I am not sure whether this will help or just complicate your research.
Presbyterian Circuit Rider Marriages, 1790-1810:
Washington and Fayette Cos, PA
Early Marriages in Ohio WVa Court House
Moses Chapline, Clerk
His Record BookOhio Co, Virginia, 1793
These marriages appear to have been by Presbyterian circuit riders serving
congregations in Washington and Fayette Counties, Pennsylvania.
"1/27/1798 Constantin Oneele and Margaret Moore
Marshall County History
Marshall County was created by an act of the Virginia General Assembly on
March 12, 1835, from parts of Ohio County. The county was named in honor of John
John Marshall was born in Germantown, Virginia on September 24, 1755. He
served as a soldier during the American Revolutionary War and, after leaving the army
in 1781 was licensed to practice law in his home county (Fauquier County). He served
as a member of the Virginia General Assembly (1782-1791) and was named a special
envoy to France in 1797. In 1798, he was elected to the U.S. House of
Representatives representing Virginia from 1799 to 1800. He was then named Secretary
of State by President Thomas Jefferson (1800-1801), and was selected Chief Justice of
the United States Supreme Court (1801-1835). The court's rulings during his tenure in
office, especially Marbury vs. Madison (1803) which established the court's right of
judicial review, established Marshall as the greatest Chief Justice in American political
history. He died on July 6, 1835.
Robert Cavelier de La Salle was probably the first European to set foot in present
Marshall County. He sailed down the Ohio River in 1669. In 1749, Louis Bienville de
Celeron sailed down the Ohio River and may have set foot on the current site of
Marshall County. He claimed all of the lands drained by the Ohio River for King
Louis XV of France. He met several English fur traders on his journey and ordered
them off of French soil and wrote strong letters of reprimand to the colonial governors
protesting the English's presence on French soil.
Christopher Gist was the first Englishman to leave a recorded record of his visit to
the county. In 1751, he explored the area on behalf of the Ohio Company. It had
been granted 500,000 acres of land between the Great Kanawha and Monongahela
Rivers by King of Great Britain. They were to forfeit the lands unless the company
was able to locate at least 100 families upon the land within seven years. Its efforts to
settle the region was, at least partly, responsible for the ensuing French and Indian
John Wetzel and his family were the first English settlers to build a cabin in the
county. They arrived in the vicinity of Sand Hill in 1769 or 1770. Several other
settlers, including Ebenezer Zane and his brothers Silas, Jonathan, and Andrew, a Mr.
Mercer and a Mr. Bonnett settled nearby that same year. In March 1771, three
brothers, Joseph, Samuel and James Tomlinson, Nathaniel Parr, and a man employed by
the Tomlinsons named Con O'Neill arrived in the county. The Tomlinson brothers and
their companions settled in the flats along Grave Creek, near Moundsville. As settlers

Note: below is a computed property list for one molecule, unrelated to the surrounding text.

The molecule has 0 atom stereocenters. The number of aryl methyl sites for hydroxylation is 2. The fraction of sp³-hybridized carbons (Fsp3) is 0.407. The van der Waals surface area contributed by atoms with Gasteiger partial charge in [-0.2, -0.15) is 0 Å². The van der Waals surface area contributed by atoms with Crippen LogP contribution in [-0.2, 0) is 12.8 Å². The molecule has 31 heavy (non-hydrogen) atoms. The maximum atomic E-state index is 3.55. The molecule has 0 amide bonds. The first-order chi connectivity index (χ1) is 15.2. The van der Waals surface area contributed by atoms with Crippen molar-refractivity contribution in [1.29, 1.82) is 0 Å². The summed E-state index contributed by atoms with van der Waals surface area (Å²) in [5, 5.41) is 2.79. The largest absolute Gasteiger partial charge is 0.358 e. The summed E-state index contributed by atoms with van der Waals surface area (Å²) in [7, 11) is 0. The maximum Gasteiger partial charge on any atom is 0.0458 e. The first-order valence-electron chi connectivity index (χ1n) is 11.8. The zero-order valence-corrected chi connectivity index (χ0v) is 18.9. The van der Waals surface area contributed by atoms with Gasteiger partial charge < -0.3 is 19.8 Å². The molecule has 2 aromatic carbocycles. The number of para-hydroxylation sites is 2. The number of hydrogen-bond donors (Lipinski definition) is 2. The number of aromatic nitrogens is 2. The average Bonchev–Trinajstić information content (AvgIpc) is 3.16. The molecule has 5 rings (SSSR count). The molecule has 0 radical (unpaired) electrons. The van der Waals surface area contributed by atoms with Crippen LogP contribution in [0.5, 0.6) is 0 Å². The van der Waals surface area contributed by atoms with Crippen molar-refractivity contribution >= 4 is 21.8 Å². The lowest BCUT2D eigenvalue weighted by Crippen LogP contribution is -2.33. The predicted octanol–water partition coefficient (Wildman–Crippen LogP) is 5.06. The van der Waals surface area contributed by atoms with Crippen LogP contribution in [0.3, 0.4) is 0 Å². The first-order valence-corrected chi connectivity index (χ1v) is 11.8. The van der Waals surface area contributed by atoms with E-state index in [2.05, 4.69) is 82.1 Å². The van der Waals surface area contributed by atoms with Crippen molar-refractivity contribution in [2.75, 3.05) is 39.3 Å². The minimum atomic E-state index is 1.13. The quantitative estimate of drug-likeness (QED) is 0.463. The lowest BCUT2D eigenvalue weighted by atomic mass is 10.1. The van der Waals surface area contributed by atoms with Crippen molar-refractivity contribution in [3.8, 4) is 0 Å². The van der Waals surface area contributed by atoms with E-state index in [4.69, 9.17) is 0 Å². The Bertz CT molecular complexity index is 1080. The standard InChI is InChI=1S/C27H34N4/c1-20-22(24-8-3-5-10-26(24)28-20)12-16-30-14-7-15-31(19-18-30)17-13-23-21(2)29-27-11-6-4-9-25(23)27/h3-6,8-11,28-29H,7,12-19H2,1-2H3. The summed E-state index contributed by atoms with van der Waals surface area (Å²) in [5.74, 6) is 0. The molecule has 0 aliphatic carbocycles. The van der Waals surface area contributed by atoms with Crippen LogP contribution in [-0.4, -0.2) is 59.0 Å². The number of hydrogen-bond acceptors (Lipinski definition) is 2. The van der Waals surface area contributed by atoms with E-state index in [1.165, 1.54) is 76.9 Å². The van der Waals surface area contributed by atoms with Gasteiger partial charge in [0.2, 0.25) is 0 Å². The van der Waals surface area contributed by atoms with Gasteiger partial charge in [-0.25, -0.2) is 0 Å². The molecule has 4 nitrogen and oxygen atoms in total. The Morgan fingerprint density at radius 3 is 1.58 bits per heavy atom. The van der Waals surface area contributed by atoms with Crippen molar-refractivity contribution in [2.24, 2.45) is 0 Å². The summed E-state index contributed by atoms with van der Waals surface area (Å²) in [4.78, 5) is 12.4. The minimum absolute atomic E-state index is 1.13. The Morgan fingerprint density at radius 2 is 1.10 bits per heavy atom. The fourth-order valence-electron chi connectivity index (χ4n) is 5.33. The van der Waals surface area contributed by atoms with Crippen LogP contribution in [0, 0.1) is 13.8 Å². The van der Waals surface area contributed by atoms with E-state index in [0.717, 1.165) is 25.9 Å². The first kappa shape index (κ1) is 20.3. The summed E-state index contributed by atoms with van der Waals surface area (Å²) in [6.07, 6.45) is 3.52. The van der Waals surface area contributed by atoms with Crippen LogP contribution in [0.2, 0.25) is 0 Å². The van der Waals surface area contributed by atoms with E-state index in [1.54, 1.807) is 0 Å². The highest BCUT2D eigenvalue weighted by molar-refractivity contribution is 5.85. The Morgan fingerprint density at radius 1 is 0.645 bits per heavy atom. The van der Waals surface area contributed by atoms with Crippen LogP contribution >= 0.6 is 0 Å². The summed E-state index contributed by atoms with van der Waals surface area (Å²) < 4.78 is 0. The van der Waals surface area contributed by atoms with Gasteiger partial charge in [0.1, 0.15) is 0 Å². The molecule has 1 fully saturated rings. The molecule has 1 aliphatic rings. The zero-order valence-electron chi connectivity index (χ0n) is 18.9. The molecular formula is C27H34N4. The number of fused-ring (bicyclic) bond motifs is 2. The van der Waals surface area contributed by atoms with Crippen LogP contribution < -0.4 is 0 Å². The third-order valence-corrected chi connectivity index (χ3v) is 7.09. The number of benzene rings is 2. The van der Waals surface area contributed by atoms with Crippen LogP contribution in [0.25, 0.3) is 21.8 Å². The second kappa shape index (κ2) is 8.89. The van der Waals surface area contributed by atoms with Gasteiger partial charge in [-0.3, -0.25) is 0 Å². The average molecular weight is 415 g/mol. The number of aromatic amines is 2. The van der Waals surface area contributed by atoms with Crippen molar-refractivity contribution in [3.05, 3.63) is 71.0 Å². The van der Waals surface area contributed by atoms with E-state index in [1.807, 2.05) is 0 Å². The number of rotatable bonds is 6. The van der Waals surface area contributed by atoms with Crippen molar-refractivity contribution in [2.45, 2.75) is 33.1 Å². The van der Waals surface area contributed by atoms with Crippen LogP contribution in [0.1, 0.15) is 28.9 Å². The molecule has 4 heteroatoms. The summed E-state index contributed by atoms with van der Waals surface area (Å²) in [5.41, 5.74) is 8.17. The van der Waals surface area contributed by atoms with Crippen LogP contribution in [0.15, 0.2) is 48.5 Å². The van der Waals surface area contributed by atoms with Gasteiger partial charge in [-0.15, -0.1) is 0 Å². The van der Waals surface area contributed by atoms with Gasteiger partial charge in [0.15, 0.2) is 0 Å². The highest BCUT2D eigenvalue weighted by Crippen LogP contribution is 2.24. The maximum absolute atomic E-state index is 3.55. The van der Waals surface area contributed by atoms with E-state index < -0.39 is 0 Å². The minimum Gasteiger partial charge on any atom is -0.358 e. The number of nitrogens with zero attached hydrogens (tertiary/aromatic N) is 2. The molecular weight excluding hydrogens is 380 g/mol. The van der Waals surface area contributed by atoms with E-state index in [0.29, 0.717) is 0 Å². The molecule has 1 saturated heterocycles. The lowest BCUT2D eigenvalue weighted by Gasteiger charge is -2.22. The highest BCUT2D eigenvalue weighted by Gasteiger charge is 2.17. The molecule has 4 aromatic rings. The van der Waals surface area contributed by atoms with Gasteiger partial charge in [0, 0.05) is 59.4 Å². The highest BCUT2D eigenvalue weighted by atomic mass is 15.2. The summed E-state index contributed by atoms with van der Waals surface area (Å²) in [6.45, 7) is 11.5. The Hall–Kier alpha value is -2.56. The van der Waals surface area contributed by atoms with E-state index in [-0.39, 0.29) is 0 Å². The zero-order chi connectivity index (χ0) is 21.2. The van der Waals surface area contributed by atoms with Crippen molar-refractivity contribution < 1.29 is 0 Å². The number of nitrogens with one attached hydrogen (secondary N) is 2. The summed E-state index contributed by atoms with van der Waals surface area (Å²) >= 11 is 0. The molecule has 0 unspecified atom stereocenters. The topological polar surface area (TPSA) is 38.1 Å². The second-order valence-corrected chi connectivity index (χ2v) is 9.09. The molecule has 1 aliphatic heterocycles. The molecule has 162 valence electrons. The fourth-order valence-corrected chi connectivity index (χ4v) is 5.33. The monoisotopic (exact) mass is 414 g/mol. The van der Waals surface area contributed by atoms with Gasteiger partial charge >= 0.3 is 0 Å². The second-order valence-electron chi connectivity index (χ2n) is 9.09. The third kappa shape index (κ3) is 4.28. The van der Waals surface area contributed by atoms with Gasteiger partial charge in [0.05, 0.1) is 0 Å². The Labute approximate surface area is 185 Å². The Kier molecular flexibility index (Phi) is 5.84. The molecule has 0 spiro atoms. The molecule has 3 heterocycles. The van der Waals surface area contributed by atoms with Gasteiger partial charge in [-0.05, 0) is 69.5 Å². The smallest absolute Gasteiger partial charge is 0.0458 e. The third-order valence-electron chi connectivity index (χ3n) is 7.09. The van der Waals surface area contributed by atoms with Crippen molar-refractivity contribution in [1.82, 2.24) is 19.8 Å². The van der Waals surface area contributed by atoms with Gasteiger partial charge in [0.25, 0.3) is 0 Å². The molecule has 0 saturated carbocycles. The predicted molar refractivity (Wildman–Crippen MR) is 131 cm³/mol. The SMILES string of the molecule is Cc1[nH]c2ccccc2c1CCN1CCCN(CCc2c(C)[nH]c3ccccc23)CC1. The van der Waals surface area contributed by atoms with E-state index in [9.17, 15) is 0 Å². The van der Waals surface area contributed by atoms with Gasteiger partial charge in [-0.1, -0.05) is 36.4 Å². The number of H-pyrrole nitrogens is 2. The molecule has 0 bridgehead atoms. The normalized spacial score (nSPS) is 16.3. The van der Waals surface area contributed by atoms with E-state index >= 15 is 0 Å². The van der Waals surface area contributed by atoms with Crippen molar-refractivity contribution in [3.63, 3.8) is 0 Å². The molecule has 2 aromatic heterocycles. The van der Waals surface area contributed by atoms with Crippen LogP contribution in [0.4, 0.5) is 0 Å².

continued to move into the region, James Tomlinson decided in 1798 to plat a town.
He called it Elizabethtown, in honor of his wife. The first lot in the town was sold for
$8 to Andrew Rogers on November 15, 1799. The town grew slowly. It was
incorporated on February 17, 1830. At that time, it had about 300 residents. Another
town, called Mound City, was begun nearby by Simon Purdy. It was incorporated as
Moundsville on January 28, 1832. Its name was derived from the Mammoth Grave
Creek Indian Mound, located there.
The act creating the county in 1835 named Elizabethtown the county seat. The act
required that the first meeting of the Marshall County Court take place in the brick
school house in the town on the first Thursday after the third Monday of May, 1835.
On February 23, 1865, Moundsville and Elizabethtown merged into Moundsville.
One of the nation's oldest and largest Indian burial grounds is located in
Moundsville. The mound is 69 feet high, 900 feet in circumference at the base, and 50
feet across at the top. It was acquired by the state in 1917. The mound was
discovered by James Tomlinson. It was opened under the supervision of Abelard B.
Tomlinson in 1838. He discovered a vault 111 feet from the northern side containing
the skeletal remains of two Indians, one of them surrounded with 650 ivory beads and
wearing an ivory ornament about six inches long. The mound also contained ashes and
bits of bones that are believed to be the remnants of Indians burned prior to their
internment in the mound. Another vault was discovered near the top of the mound,
containing a skeleton wearing beads, seashells and copper bracelets. An inscribed stone
was removed from the vault and is on display at the Smithsonian Institute in
Constantine O'Neil born 1753 in Ireland. He died on Sept.16 1834 in Muses Bottom, Jackson Co. VA.Constantinemarried Catherine Shepherd on Feb. 21, 1799 in West Liberty, Ohio Co. VA.Catherine was born in 1764 in Queen Anne Co. MD.She died on Jan. 27, 1847 in Woodford Co. IL.
Constantine served as a private in the Pennsylvania troops under Colonels Mackey and Bayard. Also served in Colonel Morgan's rifle corps. Claimed land between Big Grave Creek and Middle Grave Creek. Listed in D.A.R. Patriot index pg 2173, Private, PA. (Sources: D.A.R. Linage Book, Vol 158, page 216; History of Marshall Co. by Scott Powell, 1925.)